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Ireland And The Defined Safe Overtaking Space Race

January 14, 2015

Cycling in Ireland should be really fantastic. We have a never ending collage of picturesque vistas spread right across the length an breadth of our country with our ever changing landscape. We have an extensive network of practically deserted, quiet rural roads in conjunction with hundreds of kms of main roads with hard shoulders.

The country itself has a small population with a density of just 67/km sq. All of which should make Ireland a fantastic country for cycling in. Mostly of course, it is.
However, some totally predicable and to some degree, preventable statistics have emerged throughout 2014.

(I say ‘predicable and preventable’ with this email sent to our Road Safety Authority in mind.)

Feb. 3rd 2014

Dear Mr…..,

It is with a great deal of sadness that I am contacting you on this occasion.

This morning the sad news came in that a cyclist had been killed following a collision with a car near Tralee. This brings to 3, the amount of cyclists killed on Irish roads already in 2014. The total for the whole of last year was 5.

Unfortunately, and it gives me no pleasure to say that this has been totally predicable and to some degree, preventable. There has been a huge increase in the amount of bicycles sold in Ireland in the past few years and what we are seeing is the resulting increased interaction between cyclists and motorists. As a cyclist and a motorist I witness an increased level of aggression and a lack of mutual understanding of this interaction. For example, some motorists consider what most call ‘road tax’ gives them an entitlement to the road which exceeds that of cyclists. I think a RSA video clearly stating the reality of this misconception would be helpful to begin with.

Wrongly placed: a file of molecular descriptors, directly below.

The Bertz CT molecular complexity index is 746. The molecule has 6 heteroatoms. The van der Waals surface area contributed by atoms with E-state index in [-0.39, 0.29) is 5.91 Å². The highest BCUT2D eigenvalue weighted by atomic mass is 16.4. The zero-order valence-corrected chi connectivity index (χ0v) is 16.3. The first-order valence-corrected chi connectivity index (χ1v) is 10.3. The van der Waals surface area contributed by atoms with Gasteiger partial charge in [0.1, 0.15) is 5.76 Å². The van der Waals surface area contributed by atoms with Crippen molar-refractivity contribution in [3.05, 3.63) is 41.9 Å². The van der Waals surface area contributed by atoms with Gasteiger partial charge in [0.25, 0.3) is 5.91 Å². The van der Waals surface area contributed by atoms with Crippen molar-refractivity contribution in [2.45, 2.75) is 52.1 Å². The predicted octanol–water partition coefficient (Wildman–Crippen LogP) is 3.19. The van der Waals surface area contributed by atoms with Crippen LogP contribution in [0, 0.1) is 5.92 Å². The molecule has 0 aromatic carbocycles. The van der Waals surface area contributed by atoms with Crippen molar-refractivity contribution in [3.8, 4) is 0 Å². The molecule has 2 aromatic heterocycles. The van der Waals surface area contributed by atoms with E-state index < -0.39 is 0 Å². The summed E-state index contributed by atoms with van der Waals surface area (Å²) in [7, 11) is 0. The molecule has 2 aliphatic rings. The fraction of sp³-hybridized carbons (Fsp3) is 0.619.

I am also proposing to have a safe overtaking space of 1.5 metres written into Irish law as our current one is confusing and ambiguous.

We really need to wring out the issues pertaining to cycle safety and pass such legislation in order to prevent further bloodshed. Unfortunately this problem will not go away with a few videos. Drink driving attitudes didn’t change either after the ad campaigns. Yes, they are part of the solution but the real behavioural changes came as a result in random breath testing and other powers given to the Gardai (Police). This is where we need to get to also with regard to safer cycling in my opinion. Further delays in dealing with these issues in a responsible manner unfortunately will lead to more cyclists being killed or badly injured. This is what has happened in Queensland Australia over the last year and as a result they are about to trial this 1.5 metre safe overtaking law later this year along with a fine of AU$4400 and a loss of 3 penalty points to impress on to motorists the seriousness of this infringement. I think we here in Ireland need to follow suit as soon as possible.